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Friday, 18 October, 2002, 11:53 GMT 12:53 UK
Exercise 'keeps cancer away'
Man taking exercise
Taking regular exercise could ward off cancer
Regular exercise could both help people avoid developing cancer, or help them make a more successful recovery, say scientists.

Researchers at the University of Bristol suggest that physical activity could cut the risk of bowel cancer, and may help prevent breast, prostate, lung and endometrial cancer.

They also found evidence that exercise could help people who are already being treated for the disease, and are launching their own study into this.

Exercise is already acknowledged as beneficial to health, reducing the chance of heart disease and stroke.

The combined results of 15 studies on physical activity found that people taking this as part of their job or as a leisure pursuit could substantially cut their risk.

Regular exercise reduced the chance of developing bowel cancer by between 40% and 50%.

The effect on breast cancer was a 30% reduction in risk, with stronger effects in post-menopausal women.

There is already evidence that obesity can increase the chance of developing breast cancer.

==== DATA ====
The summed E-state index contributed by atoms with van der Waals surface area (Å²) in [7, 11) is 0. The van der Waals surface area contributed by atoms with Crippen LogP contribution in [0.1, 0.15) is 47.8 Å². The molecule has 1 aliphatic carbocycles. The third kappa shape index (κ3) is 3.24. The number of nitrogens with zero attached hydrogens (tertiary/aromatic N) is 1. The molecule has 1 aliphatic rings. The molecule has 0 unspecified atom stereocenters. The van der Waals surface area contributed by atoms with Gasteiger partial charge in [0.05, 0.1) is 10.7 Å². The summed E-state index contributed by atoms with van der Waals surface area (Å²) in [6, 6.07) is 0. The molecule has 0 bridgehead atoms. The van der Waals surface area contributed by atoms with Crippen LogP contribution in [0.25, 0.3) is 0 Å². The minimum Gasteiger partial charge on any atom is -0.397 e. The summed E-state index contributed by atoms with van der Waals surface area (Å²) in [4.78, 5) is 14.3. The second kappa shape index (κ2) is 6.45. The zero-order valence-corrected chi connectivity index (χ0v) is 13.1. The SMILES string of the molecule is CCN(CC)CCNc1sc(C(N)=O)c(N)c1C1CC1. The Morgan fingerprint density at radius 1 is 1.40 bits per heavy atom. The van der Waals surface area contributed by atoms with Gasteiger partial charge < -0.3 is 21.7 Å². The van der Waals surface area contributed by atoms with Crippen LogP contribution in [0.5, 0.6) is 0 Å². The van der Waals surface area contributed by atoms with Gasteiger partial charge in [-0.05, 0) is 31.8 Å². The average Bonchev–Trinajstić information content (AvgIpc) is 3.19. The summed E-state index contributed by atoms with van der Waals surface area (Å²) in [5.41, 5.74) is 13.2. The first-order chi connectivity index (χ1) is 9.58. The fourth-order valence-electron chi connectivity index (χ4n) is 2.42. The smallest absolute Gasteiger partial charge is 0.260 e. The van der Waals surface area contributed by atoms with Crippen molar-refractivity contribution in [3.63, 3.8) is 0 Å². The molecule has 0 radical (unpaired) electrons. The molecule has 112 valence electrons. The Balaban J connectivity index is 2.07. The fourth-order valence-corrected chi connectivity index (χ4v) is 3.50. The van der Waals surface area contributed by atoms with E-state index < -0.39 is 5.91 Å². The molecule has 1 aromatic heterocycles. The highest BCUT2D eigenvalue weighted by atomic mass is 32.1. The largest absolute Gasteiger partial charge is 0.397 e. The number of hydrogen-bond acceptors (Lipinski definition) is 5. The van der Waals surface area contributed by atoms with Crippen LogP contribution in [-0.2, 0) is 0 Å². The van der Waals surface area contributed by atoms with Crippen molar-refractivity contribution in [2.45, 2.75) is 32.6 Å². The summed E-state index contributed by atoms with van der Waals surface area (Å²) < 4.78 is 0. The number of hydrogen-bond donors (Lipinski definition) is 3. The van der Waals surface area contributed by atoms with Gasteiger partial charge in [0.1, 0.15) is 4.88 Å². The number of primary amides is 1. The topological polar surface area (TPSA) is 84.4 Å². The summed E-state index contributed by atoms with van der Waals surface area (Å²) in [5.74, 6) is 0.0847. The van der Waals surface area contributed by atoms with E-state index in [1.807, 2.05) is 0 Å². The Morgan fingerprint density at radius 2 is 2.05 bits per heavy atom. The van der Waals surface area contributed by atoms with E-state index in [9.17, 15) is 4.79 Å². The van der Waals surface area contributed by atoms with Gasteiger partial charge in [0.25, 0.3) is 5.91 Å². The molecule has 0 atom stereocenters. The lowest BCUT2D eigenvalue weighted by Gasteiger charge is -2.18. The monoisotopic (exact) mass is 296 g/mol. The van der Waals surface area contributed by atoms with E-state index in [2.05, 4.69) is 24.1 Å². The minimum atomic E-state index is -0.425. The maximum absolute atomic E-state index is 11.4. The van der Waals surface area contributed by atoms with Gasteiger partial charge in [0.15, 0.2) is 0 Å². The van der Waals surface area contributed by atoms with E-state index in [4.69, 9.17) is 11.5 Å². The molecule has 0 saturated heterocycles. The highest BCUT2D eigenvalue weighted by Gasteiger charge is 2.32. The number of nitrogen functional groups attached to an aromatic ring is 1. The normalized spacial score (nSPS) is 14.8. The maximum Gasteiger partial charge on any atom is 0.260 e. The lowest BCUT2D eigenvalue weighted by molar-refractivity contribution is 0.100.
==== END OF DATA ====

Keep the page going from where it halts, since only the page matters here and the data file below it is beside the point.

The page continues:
Lung benefit

Six out of eleven studies on lung cancer and exercise found a protective effect - those taking general lifestyle into account before drawing any conclusion suggested that the risk could fall by as much as 40%.

Professor Ken Fox, from the department of exercise and health sciences at the University of Bristol, said: "Physical activity is a crucial component of a healthy lifestyle and we have found a growing body of evidence that indicates its importance in keeping cancer at bay.

"The evidence of beneficial effects is the strongest for colon cancer."

He added: "To reduce their risk of cancer, people should aim to engage in physical activity of at least moderate intensity, for approximately 30 minutes on three or more days a week throughout their lifetime."

Depression lifter

However, a scan of 36 studies into exercise for people already diagnosed with cancer also concluded it was well worth the effort.

In particular, the quality of life of leukaemia, breast, bowel and prostate cancer patients was improved by exercise.

Researcher Clare Stevinson, also from the University of Bristol, said: "Cancer treatments such as surgery, chemotherapy and radiotherapy have varioua negative side-effects such as loss of physical function, fatigue, nausea, depression and anxiety.

"Exercise has been shown to enhance aerobic fitness and muscular strength as well as body composition, self-perceptions and mood and so could help improve a patient's quality of life."

See also:

07 Jun 99 | Medical notes
07 Nov 01 | Health
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